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Culloden Marker

The Government Army

The Jacobites

The Battle


Culloden 1746: The Highland Clans' Last...Charge


Culloden and the '45

Culloden Moor 1746

Culloden Moor 1746 (Osprey Campaign S.)

Charge of the

Charge again

Battle of Culloden

The Battle of Culloden

The politics behind the Jacobite rebellions of the 18th century were as simple and as complex as the blood relationships which governed the lives of royal families all over Europe at that time. In 1688 an overwhelmingly Protestant English people grew heartily sick of their Catholic Stuart king and his pretentions to absolutism. James II, whose father had been beheaded on the orders of Oliver Cromwell and whose brother had only been restored to the throne in 1661, was deposed in favour of his sister Mary and her Dutch Protestant husband William of Orange. Unfortunately, they died childless and the throne passed to James' second sister Anne. This poor woman spent most of her life in childbirth and her tragedy was to bear seventeen children in all and see not one of them live past infancy. The next in line were the children of Sophia the Electress of Hanover and when Queen Anne died in 1714, George Elector of Hanover became George I of Great Britain. In Scotland he was known as the "wee German lairdie". All the time the exiled James and his son brooded in their palace of St. Germain in France.

Those who supported James were known as Jacobites, from Jacobus the Latin rendering of James. Though Jacobite sympathies in England grew hot and cold in parallel with the general level of political contentment, there was little chance that England would ever seriously contemplate a Stuart restoration with it's accompanying Catholic baggage. In one place, however, the Stuarts could depend on a great deal of support and that was in the Highlands of Scotland. There had been an invasion scare in 1708 and a French fleet had actually got as far as the Firth of Forth before Admiral Byng and the Royal Navy drove it off. The most serious of all the Jacobite attempts to overthrow the government, however, came in 1715. It was led by a Scots lord, the Earl of Mar who had the unfortunate nickname of 'Bobbing John'. Mar had originally been an enthusiatic supporter of the Hanoverians, but when he was snubbed by the new king he took himself north and somewhere on the journey became a committed Jacobite. He raised the standard of the Stuarts on the Braes o' Mar and the Mackintoshes and the Mcdonalds came to join him. Stirling was held for the government by the Duke of Argyll and in an attempt to take the rebellion into England, Mar sent Mackintosh of Borlum and 2,000 men across the River Forth, down through the Borders and into the northern counties of England. Borlum picked up some support along the way, notably Viscount Kenmure and his borderers, but the ordinary folk gave him no help and in England were downright hostile. Linking up with the Earl of Derwentwater and his English Catholics, the Jacobites attempted to invade Lancashire but were stopped at the town of Preston. For two days of bitter street fighting they battled a superior government army but were finally forced to surrender.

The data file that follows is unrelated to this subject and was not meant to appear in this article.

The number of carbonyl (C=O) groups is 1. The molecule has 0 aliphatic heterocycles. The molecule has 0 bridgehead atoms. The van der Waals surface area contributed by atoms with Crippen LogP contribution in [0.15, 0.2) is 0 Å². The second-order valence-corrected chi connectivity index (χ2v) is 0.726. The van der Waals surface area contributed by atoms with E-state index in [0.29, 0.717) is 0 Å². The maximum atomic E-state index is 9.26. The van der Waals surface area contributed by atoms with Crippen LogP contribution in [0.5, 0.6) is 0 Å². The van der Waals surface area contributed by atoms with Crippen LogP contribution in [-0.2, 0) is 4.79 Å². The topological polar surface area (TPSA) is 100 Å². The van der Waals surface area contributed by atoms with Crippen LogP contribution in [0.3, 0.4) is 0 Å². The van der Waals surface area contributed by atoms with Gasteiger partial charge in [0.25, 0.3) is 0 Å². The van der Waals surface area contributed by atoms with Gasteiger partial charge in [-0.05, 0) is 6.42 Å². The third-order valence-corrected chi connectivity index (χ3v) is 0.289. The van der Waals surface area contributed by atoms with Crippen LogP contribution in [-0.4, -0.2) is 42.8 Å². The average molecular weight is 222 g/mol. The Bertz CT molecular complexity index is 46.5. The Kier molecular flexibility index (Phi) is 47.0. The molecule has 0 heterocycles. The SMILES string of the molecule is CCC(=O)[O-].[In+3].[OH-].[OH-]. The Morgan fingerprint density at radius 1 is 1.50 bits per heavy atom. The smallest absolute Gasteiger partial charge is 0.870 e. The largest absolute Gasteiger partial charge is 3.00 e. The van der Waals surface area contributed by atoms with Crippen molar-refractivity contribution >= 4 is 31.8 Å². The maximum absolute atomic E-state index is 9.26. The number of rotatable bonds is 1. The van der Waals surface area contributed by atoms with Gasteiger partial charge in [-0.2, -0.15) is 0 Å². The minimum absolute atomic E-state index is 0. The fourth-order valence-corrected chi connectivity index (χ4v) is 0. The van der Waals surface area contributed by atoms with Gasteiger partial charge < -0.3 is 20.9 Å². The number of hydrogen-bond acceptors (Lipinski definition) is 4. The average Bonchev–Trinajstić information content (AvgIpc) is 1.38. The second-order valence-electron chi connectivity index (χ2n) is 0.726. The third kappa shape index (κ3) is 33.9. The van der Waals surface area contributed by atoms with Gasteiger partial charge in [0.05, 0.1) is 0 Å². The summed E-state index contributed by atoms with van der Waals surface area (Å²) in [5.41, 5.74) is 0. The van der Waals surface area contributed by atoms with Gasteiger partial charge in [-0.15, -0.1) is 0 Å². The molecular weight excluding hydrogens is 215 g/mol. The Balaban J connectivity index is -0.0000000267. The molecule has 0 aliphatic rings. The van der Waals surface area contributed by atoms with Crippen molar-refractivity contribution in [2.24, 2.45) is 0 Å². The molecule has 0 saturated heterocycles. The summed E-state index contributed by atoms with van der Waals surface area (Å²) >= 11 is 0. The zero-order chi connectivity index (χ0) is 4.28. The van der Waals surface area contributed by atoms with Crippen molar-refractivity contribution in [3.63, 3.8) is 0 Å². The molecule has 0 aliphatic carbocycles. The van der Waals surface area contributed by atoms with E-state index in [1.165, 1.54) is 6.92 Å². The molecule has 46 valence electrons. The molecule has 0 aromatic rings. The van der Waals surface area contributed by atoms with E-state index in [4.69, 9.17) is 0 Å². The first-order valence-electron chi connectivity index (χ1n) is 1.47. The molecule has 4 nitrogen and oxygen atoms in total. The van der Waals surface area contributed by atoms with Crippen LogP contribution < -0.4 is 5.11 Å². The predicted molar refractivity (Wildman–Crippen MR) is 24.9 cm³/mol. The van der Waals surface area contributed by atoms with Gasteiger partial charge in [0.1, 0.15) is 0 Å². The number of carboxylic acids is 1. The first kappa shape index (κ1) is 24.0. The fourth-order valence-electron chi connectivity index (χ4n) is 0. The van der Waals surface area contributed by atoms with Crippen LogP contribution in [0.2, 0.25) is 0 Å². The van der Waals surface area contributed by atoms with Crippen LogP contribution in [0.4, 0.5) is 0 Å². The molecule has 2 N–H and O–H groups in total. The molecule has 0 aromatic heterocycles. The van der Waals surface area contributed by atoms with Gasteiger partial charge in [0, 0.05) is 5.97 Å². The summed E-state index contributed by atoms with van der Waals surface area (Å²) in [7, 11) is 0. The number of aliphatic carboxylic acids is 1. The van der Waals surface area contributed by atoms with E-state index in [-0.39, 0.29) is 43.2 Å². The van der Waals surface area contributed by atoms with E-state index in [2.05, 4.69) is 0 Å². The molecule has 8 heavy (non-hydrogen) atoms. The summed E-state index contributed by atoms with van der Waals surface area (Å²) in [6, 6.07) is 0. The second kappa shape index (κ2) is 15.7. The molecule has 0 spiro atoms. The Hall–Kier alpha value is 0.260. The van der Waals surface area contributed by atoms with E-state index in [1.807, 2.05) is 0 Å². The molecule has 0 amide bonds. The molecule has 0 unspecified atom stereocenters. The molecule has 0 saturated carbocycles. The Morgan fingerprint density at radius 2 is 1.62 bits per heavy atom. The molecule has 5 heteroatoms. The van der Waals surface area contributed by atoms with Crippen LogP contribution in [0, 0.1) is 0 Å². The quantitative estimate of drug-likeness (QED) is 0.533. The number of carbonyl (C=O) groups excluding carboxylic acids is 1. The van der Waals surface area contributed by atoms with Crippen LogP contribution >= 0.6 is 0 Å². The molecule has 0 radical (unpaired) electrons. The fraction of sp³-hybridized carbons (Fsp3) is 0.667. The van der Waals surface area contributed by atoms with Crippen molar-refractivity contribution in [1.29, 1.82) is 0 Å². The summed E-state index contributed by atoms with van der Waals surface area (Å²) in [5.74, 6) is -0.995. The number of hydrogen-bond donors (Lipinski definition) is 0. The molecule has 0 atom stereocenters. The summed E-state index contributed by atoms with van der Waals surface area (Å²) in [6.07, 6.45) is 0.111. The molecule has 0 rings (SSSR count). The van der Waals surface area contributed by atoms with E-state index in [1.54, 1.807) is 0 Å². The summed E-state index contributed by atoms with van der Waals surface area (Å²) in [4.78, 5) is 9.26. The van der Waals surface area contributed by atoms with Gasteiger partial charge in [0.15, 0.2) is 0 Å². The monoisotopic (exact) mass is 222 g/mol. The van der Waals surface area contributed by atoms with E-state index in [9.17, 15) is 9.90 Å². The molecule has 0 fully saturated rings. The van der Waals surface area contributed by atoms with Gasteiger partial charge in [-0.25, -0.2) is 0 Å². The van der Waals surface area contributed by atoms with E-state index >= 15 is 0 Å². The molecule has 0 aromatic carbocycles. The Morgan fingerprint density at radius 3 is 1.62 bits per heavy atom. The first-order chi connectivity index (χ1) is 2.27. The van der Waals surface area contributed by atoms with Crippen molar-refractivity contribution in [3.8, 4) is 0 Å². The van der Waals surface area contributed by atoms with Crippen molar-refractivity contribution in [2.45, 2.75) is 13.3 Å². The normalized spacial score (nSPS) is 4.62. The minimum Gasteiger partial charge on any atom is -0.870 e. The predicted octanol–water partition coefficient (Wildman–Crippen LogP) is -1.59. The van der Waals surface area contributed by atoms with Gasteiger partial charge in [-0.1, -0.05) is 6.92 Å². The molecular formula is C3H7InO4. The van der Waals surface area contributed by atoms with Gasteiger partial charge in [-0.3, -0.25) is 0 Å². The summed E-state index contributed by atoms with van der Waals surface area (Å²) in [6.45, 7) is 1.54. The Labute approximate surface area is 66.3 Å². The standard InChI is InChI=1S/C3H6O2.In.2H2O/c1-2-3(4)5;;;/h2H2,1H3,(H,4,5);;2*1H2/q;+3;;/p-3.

Back in the north Mar was indecisive and unable to provide the passionate leadership that a call to rebellion requires. Early on his men had occupied Perth and Inverness but no French warships bearing either the 'rightful king', gold or weapons had come to his aid. In October after sending Borlum on his melancholy mission to defeat at Preston, Mar came came down from the Highlands and in the shadow of the Ochil Hills, not far from the town of Dunblane, his men met the Duke of Argyll in open battle on the field of Sheriffmuir. Mar's army was twice as large as his opponent's and on the right of the Jacobite line the MacDonalds broke the government infantry and the horse behind them. On the left, however, Argyll's men did much the same and like some great bloody rotating wheel the battle was fought out indecisively. It was not a fight that either could claim a victory (though both did) and at the end of the day Mar retreated to Perth and Argyll still held Stirling and the roads to the south. The battle had been fought on that same Sunday that saw Borlum surrender at Preston.

Just before Christmas James II's son, who had styled himself James III since his father's death in 1701 and whose reputation has laboured under history's title of 'the Old Pretender', finally landed at Stonehaven in the north-east of Scotland. He was a cold man and did little to inspire those few who had stayed loyal to Mar after Sheriffmuir. With winter raging, no French troops or supplies and Argyll marching north against him, on February 4th he and Mar took ship for France. Neither would ever see Scotland again.

The government were not as vicious in their pacification as they would be after the next great rising and only two of the leaders, Derwentwater and Kenmure, were beheaded. A series of roads were built into the Highlands by General Wade and a string of forts constructed down the line of the Great Glen. The clans were ordered to disarm but they handed in only old and rusty weapons, hiding the best for later use. That would come almost thirty years later and would be led by the Old Pretender's dashing young son - Bonnie Prince Charlie.

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